The paper presents the historical evolution of the concept of citizenship in the Romanian legislation, making the distinction between concepts of citizenship, nationality and nation. Nowadays many Constitutions and laws use the concept of citizenship to express the relationship between an individual and a state; initially, this concept was similar to that of nationality. In Romania citizenship was regulated for the first time in 1865 through the Civil Code. The quality of a person of being a Romanian citizen had not existed before.
This had an influence on laws implemented at that time, as the legislator had to consider how to confer the quality of citizenship to various inhabitants of the country. There were (and still are) several ways to obtain citizenship, following the principle of ius sanguinis: birth, naturalization, marriage and repatriation. A person could lose his/her citizenship by being repatriated in a foreign country, by being named in a public function by a foreign Government without the authorization of the fatherland authorities, by being under foreign protection, or by going under foreign military service without the authorization of the Government of the fatherland authorities and by marriage to a foreigner, in the case of women.
Some of the principles introduced by the Romanian Civil Code still govern the legislation on citizenship and the interpretation given to some provisions is the same even today. For example, the regulation which provides that “any child found on Romanian territory is considered Romanian citizen” is interpreted even nowadays as it was back in 1865: the child has Romanian citizenship because there is a strong possibility that at least one of his/her parents is/was Romanian citizen.
The laws regulating the Romanian citizenship, adopted in 1924, 1939, 1948, 1952, 1971 and 1991, have been important legal instruments in the evolution of the legal concept of citizenship.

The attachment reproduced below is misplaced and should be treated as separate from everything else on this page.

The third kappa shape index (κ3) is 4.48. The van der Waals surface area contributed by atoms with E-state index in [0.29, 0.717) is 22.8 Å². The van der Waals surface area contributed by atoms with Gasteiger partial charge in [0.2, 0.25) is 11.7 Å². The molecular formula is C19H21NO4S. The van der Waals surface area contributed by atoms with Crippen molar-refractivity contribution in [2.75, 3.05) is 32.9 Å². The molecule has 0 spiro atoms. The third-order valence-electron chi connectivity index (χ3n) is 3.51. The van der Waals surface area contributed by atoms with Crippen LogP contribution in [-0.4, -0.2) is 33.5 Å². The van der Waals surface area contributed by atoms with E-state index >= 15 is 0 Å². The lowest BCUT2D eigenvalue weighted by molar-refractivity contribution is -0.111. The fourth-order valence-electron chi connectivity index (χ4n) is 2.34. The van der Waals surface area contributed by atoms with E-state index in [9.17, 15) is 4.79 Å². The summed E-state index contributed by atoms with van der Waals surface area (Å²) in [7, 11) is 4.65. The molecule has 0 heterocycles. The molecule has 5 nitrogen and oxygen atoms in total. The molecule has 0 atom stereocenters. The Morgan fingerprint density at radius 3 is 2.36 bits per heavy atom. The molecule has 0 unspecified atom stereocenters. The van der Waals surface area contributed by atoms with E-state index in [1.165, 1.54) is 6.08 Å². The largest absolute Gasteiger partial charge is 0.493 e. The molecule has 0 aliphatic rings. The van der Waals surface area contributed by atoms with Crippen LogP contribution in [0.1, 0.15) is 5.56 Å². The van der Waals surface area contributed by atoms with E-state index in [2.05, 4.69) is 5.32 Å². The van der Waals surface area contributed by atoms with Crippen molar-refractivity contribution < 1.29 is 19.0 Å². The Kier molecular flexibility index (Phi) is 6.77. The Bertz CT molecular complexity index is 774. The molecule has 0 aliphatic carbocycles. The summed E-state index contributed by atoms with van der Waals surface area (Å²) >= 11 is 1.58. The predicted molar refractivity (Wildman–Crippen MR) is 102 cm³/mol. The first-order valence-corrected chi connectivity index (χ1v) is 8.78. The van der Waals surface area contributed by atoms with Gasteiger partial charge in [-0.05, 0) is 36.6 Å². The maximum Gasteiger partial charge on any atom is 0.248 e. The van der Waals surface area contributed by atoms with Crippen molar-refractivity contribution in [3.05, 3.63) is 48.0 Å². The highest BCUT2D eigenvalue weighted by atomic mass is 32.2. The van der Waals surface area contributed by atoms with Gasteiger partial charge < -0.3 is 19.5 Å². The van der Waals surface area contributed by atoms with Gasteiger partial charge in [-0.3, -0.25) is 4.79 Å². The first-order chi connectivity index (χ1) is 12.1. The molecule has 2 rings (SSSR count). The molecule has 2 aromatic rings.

The text emphasizes the terminological and legal differences between the concepts of citizenship and nationality in the Romanian law. At legal level, the difference between citizenship and nationality depends on the association of the concept of nationality with the territory (as a constituent element of the state) or with parentage (descendents of a particular person). In the first situation, nationality means allegiance to a country. This applies to natural persons, when becoming citizens of a state, and to legal persons. In the second situation, we speak about nationality in terms of parentage, defining the spiritual affiliation of natural person to a nation.
The first situation is met mostly in Western Europe, where nationality and citizenship have the same meaning. The second stands mostly for Central and Eastern Europe, including the Balkans, where the distinction between nationality and citizenship is still made. A possible explanation is that all modern states were constituted on national basis. However, this process ended sooner in Western Europe and therefore the national element has diminished earlier there. On the other hand, in Central and Eastern Europe, new states have appeared during the last years (such as the Czech Republic, Slovakia or the new independent states that were once part of the Soviet Union) and this process developed on the basis of nationality, which induces the difference between nationality and citizenship. Consequently, in this part of Europe, foreign citizens are considered to have their own national state and therefore they are treated not as individuals, but as members of a community.
The prospect of realizing a large United Europe and creating a European citizenship makes us believe that, in the future, there will be no more distinctions and nuances between nationality and citizenship.